A group of colorful characters is nearing the end of a three-month stay at the Delano.
The temporary residents, 10 mannequins dubbed the “Madisons,” have greeted guests in the hotel’s lobby since February.
After Thursday, one could greet visitors in your home or office. The statuettes will be auctioned off at the Las Vegas Fashion Council’s third annual artLIVE event, an evening of performances, presentations and auctions benefiting the council’s scholarship and grant programs and other arts organizations around the city. In prior years, that included the art museum planned at Symphony Park and the Arts District.
The past two years, mannequins have sold for $500 to $4,000.
“We also give the artists an opportunity if they want to have a percentage of proceeds go to a charity of choice,” Fashion Council President Carrie Carter Cooper said.
Professional artists, students from Las Vegas Academy and Core Academy, and an Opportunity Village client designed mannequins, some in groups and others as individuals.
The staff at Opportunity Village chose Crezette M., an artist in its Fine and Performing Arts Program, to design a mannequin. She spent two weeks working on her contribution, which she titled “Rainbow Woman.” The piece is covered in bright, interlocking swirls. A portion of the proceeds raised from her mannequin will benefit Opportunity Village, nonprofit organization that provides opportunities for people with disabilities.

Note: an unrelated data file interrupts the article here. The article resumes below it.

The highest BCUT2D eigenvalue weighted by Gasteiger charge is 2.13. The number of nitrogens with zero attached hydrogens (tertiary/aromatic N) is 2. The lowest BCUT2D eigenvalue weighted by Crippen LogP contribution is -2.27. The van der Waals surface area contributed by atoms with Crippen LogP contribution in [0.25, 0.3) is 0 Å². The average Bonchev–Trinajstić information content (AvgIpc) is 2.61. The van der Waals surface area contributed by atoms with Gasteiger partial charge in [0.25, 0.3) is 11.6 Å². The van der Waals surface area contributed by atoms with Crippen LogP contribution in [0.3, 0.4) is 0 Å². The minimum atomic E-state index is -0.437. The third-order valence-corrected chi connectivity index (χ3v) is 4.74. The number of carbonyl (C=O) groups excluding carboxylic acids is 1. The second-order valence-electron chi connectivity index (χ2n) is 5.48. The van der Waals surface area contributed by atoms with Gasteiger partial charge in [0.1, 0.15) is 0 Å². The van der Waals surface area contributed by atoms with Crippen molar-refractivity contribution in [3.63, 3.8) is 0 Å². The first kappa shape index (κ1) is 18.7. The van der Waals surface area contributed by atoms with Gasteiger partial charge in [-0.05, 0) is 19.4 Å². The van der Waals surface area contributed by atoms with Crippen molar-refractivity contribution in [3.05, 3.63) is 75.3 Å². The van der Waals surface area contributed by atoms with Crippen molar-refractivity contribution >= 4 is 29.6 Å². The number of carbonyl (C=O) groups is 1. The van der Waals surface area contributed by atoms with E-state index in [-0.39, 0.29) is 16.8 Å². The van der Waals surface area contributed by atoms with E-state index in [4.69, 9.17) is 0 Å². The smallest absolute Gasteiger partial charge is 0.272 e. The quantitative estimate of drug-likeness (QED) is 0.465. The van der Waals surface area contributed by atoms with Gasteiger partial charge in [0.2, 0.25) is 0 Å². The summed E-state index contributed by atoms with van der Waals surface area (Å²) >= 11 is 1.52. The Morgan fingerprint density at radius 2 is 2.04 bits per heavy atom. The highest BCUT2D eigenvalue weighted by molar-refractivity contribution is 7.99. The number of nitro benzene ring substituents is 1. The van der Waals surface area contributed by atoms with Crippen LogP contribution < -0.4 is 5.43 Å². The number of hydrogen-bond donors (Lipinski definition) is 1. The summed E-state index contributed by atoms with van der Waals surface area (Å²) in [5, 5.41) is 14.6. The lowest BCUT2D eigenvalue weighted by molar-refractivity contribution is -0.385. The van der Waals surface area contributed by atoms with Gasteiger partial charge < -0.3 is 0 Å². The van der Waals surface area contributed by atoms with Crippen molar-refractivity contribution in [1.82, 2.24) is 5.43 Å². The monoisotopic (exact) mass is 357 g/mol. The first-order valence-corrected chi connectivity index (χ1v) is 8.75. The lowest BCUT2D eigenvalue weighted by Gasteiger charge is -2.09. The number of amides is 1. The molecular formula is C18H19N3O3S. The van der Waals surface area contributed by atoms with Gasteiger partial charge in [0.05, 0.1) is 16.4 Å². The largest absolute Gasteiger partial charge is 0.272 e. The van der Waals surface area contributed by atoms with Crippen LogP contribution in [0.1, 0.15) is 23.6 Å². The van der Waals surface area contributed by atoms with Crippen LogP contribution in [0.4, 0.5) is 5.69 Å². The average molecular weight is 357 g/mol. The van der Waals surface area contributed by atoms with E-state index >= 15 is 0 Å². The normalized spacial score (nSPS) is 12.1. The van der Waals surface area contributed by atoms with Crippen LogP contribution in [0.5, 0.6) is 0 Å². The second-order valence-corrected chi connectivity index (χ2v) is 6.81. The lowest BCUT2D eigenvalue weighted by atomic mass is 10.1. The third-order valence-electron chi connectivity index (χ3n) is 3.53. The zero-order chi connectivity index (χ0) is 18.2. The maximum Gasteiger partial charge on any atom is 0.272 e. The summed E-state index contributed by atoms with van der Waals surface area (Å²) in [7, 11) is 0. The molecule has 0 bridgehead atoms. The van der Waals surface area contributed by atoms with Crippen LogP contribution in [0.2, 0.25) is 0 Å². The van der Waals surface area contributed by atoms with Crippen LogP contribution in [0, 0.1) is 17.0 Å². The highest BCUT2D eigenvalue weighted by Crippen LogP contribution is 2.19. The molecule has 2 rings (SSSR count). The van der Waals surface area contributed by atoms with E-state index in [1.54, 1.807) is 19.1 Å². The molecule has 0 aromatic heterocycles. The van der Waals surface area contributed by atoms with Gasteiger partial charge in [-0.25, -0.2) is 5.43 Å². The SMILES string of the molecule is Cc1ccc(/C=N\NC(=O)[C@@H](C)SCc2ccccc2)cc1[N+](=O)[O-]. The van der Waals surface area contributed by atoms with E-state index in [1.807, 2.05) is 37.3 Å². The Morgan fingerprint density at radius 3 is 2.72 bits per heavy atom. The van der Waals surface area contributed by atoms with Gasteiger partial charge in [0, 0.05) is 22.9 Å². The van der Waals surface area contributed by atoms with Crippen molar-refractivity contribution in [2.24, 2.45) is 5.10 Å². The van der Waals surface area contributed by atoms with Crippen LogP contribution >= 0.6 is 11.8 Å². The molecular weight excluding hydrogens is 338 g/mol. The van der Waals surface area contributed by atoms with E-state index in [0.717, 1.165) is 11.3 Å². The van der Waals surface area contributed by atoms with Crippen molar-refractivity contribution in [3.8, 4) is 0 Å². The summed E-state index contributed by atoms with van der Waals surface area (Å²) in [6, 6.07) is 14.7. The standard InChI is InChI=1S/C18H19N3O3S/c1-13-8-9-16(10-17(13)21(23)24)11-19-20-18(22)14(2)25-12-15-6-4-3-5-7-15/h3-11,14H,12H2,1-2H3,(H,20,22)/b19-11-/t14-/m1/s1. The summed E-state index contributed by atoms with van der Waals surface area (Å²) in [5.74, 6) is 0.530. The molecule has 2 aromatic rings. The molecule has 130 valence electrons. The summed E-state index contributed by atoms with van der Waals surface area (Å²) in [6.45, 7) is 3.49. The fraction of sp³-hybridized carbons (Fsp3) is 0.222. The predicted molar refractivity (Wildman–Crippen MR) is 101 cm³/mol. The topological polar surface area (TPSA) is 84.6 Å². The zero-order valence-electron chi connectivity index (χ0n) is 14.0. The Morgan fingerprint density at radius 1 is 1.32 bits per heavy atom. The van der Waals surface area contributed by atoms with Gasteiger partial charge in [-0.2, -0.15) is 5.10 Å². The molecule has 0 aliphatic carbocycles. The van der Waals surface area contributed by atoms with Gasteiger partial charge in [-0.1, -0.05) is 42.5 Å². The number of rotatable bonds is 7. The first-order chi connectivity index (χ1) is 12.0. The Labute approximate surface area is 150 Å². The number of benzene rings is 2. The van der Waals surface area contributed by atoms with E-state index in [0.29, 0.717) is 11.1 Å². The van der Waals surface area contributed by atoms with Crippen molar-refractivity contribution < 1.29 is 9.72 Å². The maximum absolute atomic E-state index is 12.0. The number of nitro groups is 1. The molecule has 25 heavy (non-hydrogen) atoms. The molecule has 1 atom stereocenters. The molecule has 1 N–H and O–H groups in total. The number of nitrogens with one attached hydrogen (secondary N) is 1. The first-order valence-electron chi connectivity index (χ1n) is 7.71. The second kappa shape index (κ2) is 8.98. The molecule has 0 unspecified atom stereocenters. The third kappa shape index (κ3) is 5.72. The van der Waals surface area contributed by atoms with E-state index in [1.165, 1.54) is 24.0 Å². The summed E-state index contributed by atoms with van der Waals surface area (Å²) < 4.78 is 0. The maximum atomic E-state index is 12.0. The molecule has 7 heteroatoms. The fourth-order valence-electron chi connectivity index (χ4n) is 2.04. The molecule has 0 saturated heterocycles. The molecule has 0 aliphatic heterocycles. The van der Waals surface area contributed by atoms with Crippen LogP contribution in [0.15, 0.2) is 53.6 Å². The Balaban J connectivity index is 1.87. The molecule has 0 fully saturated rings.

“I just do it like a puzzle, like a puzzle piece,” Crezette said. This was her first time exhibiting her work outside a showcase organized by the agency. It was also the first time Opportunity Village has had an artist exhibit work at a hotel on the Strip.
“It’s very much Crezette’s style,” said Opportunity Village’s fine and performing arts manager Sarah Quinn. “That’s kind of what she’s known for.”
Tanya Watler aka Miscre8, owner of Galerie Miscre8 at the Juhl in downtown Las Vegas, designed a mannequin with spray paint, keeping with her urban style. She also wanted to convey a happy and positive message.
“Everybody who comes to Vegas is always happy. … This is a city where you just get away. And right now there’s so much going on,” Watler said, referring to the political climate.
She recruited six other artists to design mannequins as well. Her gallery showcases the work of mostly female artists, and she wanted to use the mannequins as another opportunity to highlight creative women.
Each of the mannequins is posed slightly differently, and Watler chose artists based on the mannequin she thought fit their personalities.
Though the mannequins had been displayed around the city prior to the Las Vegas Fashion Council’s event in the past, this was the first year the Delano exhibited all 10 art pieces as a collection prior to the event.
“It really creates a moment of discovery and promotes discussion from an arts and culture perspective,” said Nadia Khan, vice president of brand marketing for the Delano. The hotel makes an effort to install art that highlights the valley environment and local artists.
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